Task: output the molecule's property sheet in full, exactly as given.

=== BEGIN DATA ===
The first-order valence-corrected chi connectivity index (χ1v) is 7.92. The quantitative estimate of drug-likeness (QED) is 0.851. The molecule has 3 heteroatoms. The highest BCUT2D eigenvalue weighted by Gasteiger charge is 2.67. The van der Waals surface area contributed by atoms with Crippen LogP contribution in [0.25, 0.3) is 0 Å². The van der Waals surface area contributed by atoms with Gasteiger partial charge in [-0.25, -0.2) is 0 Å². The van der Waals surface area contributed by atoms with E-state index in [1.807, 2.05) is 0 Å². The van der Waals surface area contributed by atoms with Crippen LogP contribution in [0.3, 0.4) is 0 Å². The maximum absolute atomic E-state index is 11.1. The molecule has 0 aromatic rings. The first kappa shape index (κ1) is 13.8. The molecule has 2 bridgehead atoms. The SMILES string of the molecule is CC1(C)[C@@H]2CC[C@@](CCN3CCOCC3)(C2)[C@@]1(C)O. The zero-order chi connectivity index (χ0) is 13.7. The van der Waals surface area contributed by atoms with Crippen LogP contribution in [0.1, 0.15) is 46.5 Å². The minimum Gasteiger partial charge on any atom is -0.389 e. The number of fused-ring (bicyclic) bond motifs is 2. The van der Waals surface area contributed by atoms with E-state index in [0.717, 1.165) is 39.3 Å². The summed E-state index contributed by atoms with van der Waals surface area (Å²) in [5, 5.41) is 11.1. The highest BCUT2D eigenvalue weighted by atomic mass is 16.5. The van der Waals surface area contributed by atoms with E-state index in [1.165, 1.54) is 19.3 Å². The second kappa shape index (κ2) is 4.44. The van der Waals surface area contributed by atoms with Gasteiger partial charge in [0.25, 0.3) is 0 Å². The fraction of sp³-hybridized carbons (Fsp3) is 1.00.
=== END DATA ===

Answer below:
The first-order valence-corrected chi connectivity index (χ1v) is 7.92. The quantitative estimate of drug-likeness (QED) is 0.851. The molecule has 3 heteroatoms. The highest BCUT2D eigenvalue weighted by Gasteiger charge is 2.67. The van der Waals surface area contributed by atoms with Crippen LogP contribution in [0.25, 0.3) is 0 Å². The van der Waals surface area contributed by atoms with Gasteiger partial charge in [-0.25, -0.2) is 0 Å². The van der Waals surface area contributed by atoms with E-state index in [1.807, 2.05) is 0 Å². The van der Waals surface area contributed by atoms with Crippen LogP contribution in [0.3, 0.4) is 0 Å². The maximum absolute atomic E-state index is 11.1. The molecule has 0 aromatic rings. The first kappa shape index (κ1) is 13.8. The molecule has 2 bridgehead atoms. The SMILES string of the molecule is CC1(C)[C@@H]2CC[C@@](CCN3CCOCC3)(C2)[C@@]1(C)O. The zero-order chi connectivity index (χ0) is 13.7. The van der Waals surface area contributed by atoms with Crippen LogP contribution in [0.1, 0.15) is 46.5 Å². The minimum Gasteiger partial charge on any atom is -0.389 e. The number of fused-ring (bicyclic) bond motifs is 2. The van der Waals surface area contributed by atoms with E-state index in [0.717, 1.165) is 39.3 Å². The summed E-state index contributed by atoms with van der Waals surface area (Å²) in [5, 5.41) is 11.1. The highest BCUT2D eigenvalue weighted by atomic mass is 16.5. The van der Waals surface area contributed by atoms with E-state index in [1.165, 1.54) is 19.3 Å². The second kappa shape index (κ2) is 4.44. The van der Waals surface area contributed by atoms with Gasteiger partial charge in [0.25, 0.3) is 0 Å². The fraction of sp³-hybridized carbons (Fsp3) is 1.00.